Domestic Production Activities Deduction

The Domestic production activities deduction is a tax break for businesses that make goods or services in the United States. This tax break was in effect from 2005 through 2017. The 2017 Tax Cuts and Jobs Act repealed the deduction. However, there are still a few exceptions.

The Domestic Production Activities Deduction is a tax incentive for businesses that produce goods in the United States. It was enacted in 2005 to encourage US-based production and decrease the importation of goods. It is a tax deduction for certain business activities conducted primarily in the U.S., as defined by IRC Section 199. It provides:

  • A deduction of 3 percent in the first year.
  • 6 percent in the second.
  • 9 percent in the third.

This deduction is part of the American Jobs Creation Act of 2004. It is covered by Internal Revenue Code Section 199, and IRS Proposed Regulations 1.199. The DPAD is available to most businesses that manufacture, grow, extract, develop, or improve goods, primarily in the United States. It is particularly beneficial to oil and gas producers but can also benefit information technology and construction firms.

For a business to qualify for the DPAD, it must have qualified production activity income (QPAI), which is the gross receipts from domestic production activities minus the cost of manufacturing and other expenses. There are many limitations on QPAI, including the requirement that a significant amount of the production activities be performed in the U.S. Some businesses are ineligible for the DPAD, such as restaurants and retail food operations. But if you sell products produced in the United States, such as coffee beans or cheesecake, then the DPAD might help you reduce your taxes.

How to Claim Domestic Production Activities Deduction

How to Claim Domestic Production Activities Deduction?

To claim the DPAD, a significant portion of the manufacture, production, growth, or extraction must take place in the United States. This includes the sale, lease, rental, license, exchange, or other disposition of tangible personal property, computer software, and sound recordings produced, grown, or extracted in the U.S. However, no bright line defines a significant amount, and an activity can qualify based on the facts and circumstances. The IRS has determined that an activity will qualify if the labor and overhead costs of the property’s manufacture, production, growth, or extraction are at least 20% of the total cost of goods sold.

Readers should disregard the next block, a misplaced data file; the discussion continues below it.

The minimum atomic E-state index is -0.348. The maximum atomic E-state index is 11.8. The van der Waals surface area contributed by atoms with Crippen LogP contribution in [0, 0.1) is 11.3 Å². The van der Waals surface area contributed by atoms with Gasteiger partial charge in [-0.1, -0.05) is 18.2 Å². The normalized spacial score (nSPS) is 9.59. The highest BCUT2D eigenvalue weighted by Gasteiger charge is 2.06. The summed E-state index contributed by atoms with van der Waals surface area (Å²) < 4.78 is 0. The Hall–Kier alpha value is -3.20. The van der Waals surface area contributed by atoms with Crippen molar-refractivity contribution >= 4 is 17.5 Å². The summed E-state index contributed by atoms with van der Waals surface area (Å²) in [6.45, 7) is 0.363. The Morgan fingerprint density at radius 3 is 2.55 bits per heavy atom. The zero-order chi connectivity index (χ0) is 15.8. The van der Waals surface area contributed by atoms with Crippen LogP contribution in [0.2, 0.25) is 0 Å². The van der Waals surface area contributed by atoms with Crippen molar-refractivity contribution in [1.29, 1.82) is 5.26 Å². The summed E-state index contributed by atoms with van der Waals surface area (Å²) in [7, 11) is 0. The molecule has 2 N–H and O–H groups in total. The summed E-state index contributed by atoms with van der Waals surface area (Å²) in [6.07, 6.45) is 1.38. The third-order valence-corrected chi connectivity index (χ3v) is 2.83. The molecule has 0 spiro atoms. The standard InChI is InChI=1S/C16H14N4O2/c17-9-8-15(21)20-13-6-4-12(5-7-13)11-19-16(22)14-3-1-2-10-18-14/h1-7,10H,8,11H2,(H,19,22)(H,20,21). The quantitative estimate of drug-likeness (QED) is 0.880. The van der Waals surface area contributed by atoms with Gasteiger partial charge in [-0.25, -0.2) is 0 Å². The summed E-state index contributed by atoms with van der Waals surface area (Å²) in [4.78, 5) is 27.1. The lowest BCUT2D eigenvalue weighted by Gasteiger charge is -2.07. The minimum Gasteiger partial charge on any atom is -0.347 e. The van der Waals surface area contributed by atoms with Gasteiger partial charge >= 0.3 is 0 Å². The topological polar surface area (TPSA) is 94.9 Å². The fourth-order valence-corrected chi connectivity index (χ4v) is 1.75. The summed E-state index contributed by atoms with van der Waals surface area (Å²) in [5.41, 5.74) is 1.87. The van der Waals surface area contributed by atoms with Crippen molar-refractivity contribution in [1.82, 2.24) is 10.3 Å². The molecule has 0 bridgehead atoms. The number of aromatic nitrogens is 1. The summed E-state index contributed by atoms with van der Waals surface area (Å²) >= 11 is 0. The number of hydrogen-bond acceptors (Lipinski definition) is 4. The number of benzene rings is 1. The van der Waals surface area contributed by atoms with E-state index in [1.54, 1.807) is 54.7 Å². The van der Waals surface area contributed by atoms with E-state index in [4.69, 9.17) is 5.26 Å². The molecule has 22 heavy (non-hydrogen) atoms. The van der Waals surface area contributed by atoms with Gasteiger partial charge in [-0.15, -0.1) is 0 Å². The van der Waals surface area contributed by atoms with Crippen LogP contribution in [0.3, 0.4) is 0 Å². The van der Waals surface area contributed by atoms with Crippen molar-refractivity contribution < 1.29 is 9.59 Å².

Many of the most valuable companies benefit from this deduction, including information technology firms, construction firms, and mining operations. These firms capture two-thirds of the value of the DPAD, while manufacturers capture about a third. The DPAD is applied to businesses that have employees and is calculated on Form 8903 for individual tax returns or on line 25 of Form 1120 for corporations. It is applied to the income of owners, partners, members, or shareholders that allocate gross receipts, cost of goods sold, and related expenses for qualified production activities to each owner’s allocable share of wages.

  • A DPAD can be calculated for business entities by multiplying the QPAI by a DPAD rate of up to 9%. The deduction cannot exceed 50% of the W-2 wages paid to employees allocated to a qualified production activity.

In addition to the DPAD, some states allow an income deduction for certain domestic production activities. For example, California allows a 9% deduction for qualified construction activities, and New Jersey allows a 9% deduction for eligible home-based craft businesses. The DPAD is an ineffective, overly complicated, and distortionary policy that does little to support domestic manufacturing or increase employment, and its repeal would be the best way to promote American production and job creation.

Domestic Production Activities Deduction Repeal

In 2004, Congress passed the Domestic Production Activities Deduction (DPAD), which offered a 9% deduction on income for small businesses that produce goods in the U.S. Instead of moving overseas to take advantage of cheaper labor and easier supply chains, many businesses took advantage of DPAD as a way to stay in the U.S. However, DPAD was phased out in the tax reform bill signed into law in December 2017, replacing it with the qualified business income deduction. The new deduction allows sole proprietorships, S corporations, and partnership owners to claim up to 20% of qualified business income, subject to certain limitations. Businesses can still claim this deduction for their 2017 and earlier tax returns.

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